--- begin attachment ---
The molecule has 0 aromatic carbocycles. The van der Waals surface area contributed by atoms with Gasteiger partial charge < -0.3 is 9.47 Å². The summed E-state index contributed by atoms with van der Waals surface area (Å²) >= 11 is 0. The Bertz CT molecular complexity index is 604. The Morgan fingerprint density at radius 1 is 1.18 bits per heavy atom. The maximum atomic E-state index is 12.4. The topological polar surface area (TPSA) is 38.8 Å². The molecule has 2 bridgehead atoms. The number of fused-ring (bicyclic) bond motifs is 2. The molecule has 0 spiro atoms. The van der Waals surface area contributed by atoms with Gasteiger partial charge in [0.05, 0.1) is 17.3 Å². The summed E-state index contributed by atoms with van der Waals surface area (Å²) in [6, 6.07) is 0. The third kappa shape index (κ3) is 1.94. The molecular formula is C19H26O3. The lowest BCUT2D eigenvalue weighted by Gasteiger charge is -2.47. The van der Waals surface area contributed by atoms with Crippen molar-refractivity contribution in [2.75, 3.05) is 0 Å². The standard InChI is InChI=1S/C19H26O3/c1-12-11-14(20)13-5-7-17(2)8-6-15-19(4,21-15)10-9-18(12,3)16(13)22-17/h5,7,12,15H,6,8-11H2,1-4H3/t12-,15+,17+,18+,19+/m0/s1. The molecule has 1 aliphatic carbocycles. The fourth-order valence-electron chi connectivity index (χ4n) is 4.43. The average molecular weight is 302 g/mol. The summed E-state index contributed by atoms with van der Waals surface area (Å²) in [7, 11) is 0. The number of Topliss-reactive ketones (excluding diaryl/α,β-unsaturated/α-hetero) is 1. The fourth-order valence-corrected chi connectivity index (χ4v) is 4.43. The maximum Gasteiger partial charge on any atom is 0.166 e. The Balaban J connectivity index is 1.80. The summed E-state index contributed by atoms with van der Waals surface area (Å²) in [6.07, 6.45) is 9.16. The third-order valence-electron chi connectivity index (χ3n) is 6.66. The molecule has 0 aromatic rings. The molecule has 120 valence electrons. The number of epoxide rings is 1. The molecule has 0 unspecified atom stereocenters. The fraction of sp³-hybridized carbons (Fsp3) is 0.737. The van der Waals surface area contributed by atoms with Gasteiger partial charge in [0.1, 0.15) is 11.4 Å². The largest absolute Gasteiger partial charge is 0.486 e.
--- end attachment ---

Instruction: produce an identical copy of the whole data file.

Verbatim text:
The molecule has 0 aromatic carbocycles. The van der Waals surface area contributed by atoms with Gasteiger partial charge < -0.3 is 9.47 Å². The summed E-state index contributed by atoms with van der Waals surface area (Å²) >= 11 is 0. The Bertz CT molecular complexity index is 604. The Morgan fingerprint density at radius 1 is 1.18 bits per heavy atom. The maximum atomic E-state index is 12.4. The topological polar surface area (TPSA) is 38.8 Å². The molecule has 2 bridgehead atoms. The number of fused-ring (bicyclic) bond motifs is 2. The molecule has 0 spiro atoms. The van der Waals surface area contributed by atoms with Gasteiger partial charge in [0.05, 0.1) is 17.3 Å². The summed E-state index contributed by atoms with van der Waals surface area (Å²) in [6, 6.07) is 0. The third kappa shape index (κ3) is 1.94. The molecular formula is C19H26O3. The lowest BCUT2D eigenvalue weighted by Gasteiger charge is -2.47. The van der Waals surface area contributed by atoms with Crippen molar-refractivity contribution in [2.75, 3.05) is 0 Å². The standard InChI is InChI=1S/C19H26O3/c1-12-11-14(20)13-5-7-17(2)8-6-15-19(4,21-15)10-9-18(12,3)16(13)22-17/h5,7,12,15H,6,8-11H2,1-4H3/t12-,15+,17+,18+,19+/m0/s1. The molecule has 1 aliphatic carbocycles. The fourth-order valence-electron chi connectivity index (χ4n) is 4.43. The average molecular weight is 302 g/mol. The summed E-state index contributed by atoms with van der Waals surface area (Å²) in [7, 11) is 0. The number of Topliss-reactive ketones (excluding diaryl/α,β-unsaturated/α-hetero) is 1. The fourth-order valence-corrected chi connectivity index (χ4v) is 4.43. The maximum Gasteiger partial charge on any atom is 0.166 e. The Balaban J connectivity index is 1.80. The summed E-state index contributed by atoms with van der Waals surface area (Å²) in [6.07, 6.45) is 9.16. The third-order valence-electron chi connectivity index (χ3n) is 6.66. The molecule has 0 aromatic rings. The molecule has 120 valence electrons. The number of epoxide rings is 1. The molecule has 0 unspecified atom stereocenters. The fraction of sp³-hybridized carbons (Fsp3) is 0.737. The van der Waals surface area contributed by atoms with Gasteiger partial charge in [0.1, 0.15) is 11.4 Å². The largest absolute Gasteiger partial charge is 0.486 e.